Pitchers of the Weak

Mike Leake, Cincinnati Reds: 11 IP, 3 K, 8.18 ERA, 2.00 WHIP

​Leake’s first start of the week wasn’t actually terrible, though it wasn’t all that good, either. He danced around eight hits and two walks across six innings, allowing one run while striking out just one batter. He wasn’t able to pull off that jig a second time, as the 12 baserunners he allowed in a start against the Giants on Saturday resulted in nine earned runs in five innings. Before that start, Leake had allowed a total of 13 runs in 49 2/3 innings this season. Brandon Crawford’s grand slam in the fifth inning put a capper on the Giants’ outburst, as well as Leake’s start. Despite the terrible outing, he still has a 3.62 ERA, 3.99 xFIP and 1.10 WHIP this season. His strikeout rate is way down, and that limits his fantasy value, but he’s plenty relevant in deeper mixed leagues. His next start is Friday against the Indians.

Ian Kennedy, San Diego Padres: 9 2/3 IP, 11 K, 10.24 ERA, 1.86 WHIP

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Kennedy didn’t exactly get shelled in either start last week. He simply had two outings of the everyday bad variety. He allowed five runs on eight hits and three walks in 4 2/3 innings on Tuesday in a loss to the Mariners. He then took the ball against the Nationals on Sunday, and actually appeared early on to be on his way to a redeemer. Through four innings, Kennedy had six strikeouts and didn’t allow a hit, with Washington’s only baserunner coming via a walk by Bryce Harper. The Nationals touched him up for three runs in the fifth on a homer by Danny Espinosa, then got him for three more in the sixth after he walked the bases loaded to start the inning. All told, he surrendered six runs on three hits and four walks in five frames. The 11 strikeouts may have softened the blow for his fantasy owners just a little, but it’s hard to look past the ugly rates he contributed last week. In 29 1/3 innings this year, he has an ugly 6.75 ERA, 1.47 WHIP and 9.4% walk rate. He takes the mound at Dodger Stadium on Saturday, an outing in which many fantasy owners may want to keep him affixed to the bench.

Doug Fister, Washington Nationals: 2 IP, 1 K, 31.50 ERA, 4.50 WHIP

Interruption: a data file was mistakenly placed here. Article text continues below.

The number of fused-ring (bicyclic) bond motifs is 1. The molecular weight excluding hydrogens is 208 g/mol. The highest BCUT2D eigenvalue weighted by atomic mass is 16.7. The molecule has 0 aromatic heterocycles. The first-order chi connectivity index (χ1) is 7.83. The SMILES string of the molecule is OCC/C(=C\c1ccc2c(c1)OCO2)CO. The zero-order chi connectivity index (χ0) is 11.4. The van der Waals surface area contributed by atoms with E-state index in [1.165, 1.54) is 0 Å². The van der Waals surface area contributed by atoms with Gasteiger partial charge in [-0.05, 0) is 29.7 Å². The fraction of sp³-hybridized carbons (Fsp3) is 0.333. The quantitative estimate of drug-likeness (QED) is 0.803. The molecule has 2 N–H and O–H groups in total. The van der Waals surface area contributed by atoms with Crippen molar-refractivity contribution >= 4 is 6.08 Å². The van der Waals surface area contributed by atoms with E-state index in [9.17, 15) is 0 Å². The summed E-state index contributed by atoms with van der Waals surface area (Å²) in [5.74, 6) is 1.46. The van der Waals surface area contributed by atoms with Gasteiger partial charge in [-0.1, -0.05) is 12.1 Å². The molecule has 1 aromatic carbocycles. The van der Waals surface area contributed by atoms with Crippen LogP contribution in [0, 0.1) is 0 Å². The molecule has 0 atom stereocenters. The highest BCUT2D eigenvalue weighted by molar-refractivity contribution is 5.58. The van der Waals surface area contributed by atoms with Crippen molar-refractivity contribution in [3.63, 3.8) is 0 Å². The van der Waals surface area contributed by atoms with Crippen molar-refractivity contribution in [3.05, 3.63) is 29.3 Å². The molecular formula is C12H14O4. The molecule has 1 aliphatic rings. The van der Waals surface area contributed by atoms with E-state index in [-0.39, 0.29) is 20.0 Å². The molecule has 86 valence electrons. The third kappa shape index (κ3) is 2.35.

Fister had one of the worst starts of his career last week, surrendering seven earned runs on eight hits and walk to the Padres in just two innings. Days later, it was revealed that he had a flexor strain in his right forearm, sending him to the 15-day DL. The Nationals do not have a timetable for his return, but it’s safe to say he won’t be able to come back in the minimum 15 days. Fister’s velocity had been down for most of the season, and that deficiency was on full display against the Padres. Fister has never been a pitcher who relies on an overpowering fastball, but it was still alarming to see his sinker checking in at just 87.7 mph in the loss to San Diego. Fantasy owners should keep Fister stashed on the DL for the time being, but it could very well be a long time before he’s back on the mound.


Denis Poroy/Getty Images

Buy, sell or hold

Buy: Stephen Strasburg, Washington Nationals

I promise not to write about the entire Washington rotation in this column (sorry, Gio Gonzalez). After yet another outing in which he failed to get through six innings, there simply has to be a buying opportunity on Strasburg. It’s important to note that if you pursue him, you need to go in understanding that the pitcher we’ve seen for the first six weeks of the season is at least partially what you need to expect on your team for the rest of the year. It would be foolish to think that he’ll immediately turn back into the Cy Young candidate many thought he would be heading into 2015. The fact remains, however, that the velocity and movement on all his pitches are right in line with where they were last season. He’s still getting more than a strikeout per inning, and he isn’t walking too many batters or allowing very many home runs. He may have a 5.98 ERA, but his FIP is 3.47 and his xFIP is 3.67. The bottom line here is that Strasburg’s command has been terrible this season. We discussed this in a piece on him in our scouting pitchers series a few weeks ago. His command hasn’t gotten any better since then, and that has led to a ridiculous .389 BABIP. Even pitchers with Strasburg’s stuff get knocked around when they’re throwing too many hittable pitches. Still, I’m willing to bet he gets it together, especially if I can make that bet at a reduced price in the trade market.

Sell: Michael Wacha, St. Louis Cardinals

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​Wacha satisfies the first requirement for a sell pitcher. He’s going to be attractive if you put him on the market. A big part of what made Wacha so good in 2013 and intriguing for 2014 was his high strikeout rate. Wacha fanned 65 batters in 64 2/3 innings in 2013, then had 83 strikeouts in 90 1/3 innings before getting injured last season. Since his return last September, he has 37 strikeouts in 60 1/3 frames. Now, he admittedly has gotten great results, posting a 2.06 ERA and 1.08 WHIP this season. He’ll need to sustain rates like that to keep his fantasy value this high if the strikeouts aren’t a part of his game anymore, and it’s hard for any pitcher to do that. What makes that even more challenging is the fact that Wacha is the beneficiary of a .241 BABIP and 84.8% strand rate. Wacha’s not going to suddenly blow up and be a league-average pitcher, but the chances of him continuing to perform like a top-20 fantasy starter with so few strikeouts is nearly as unlikely. Sell out now while the price is high.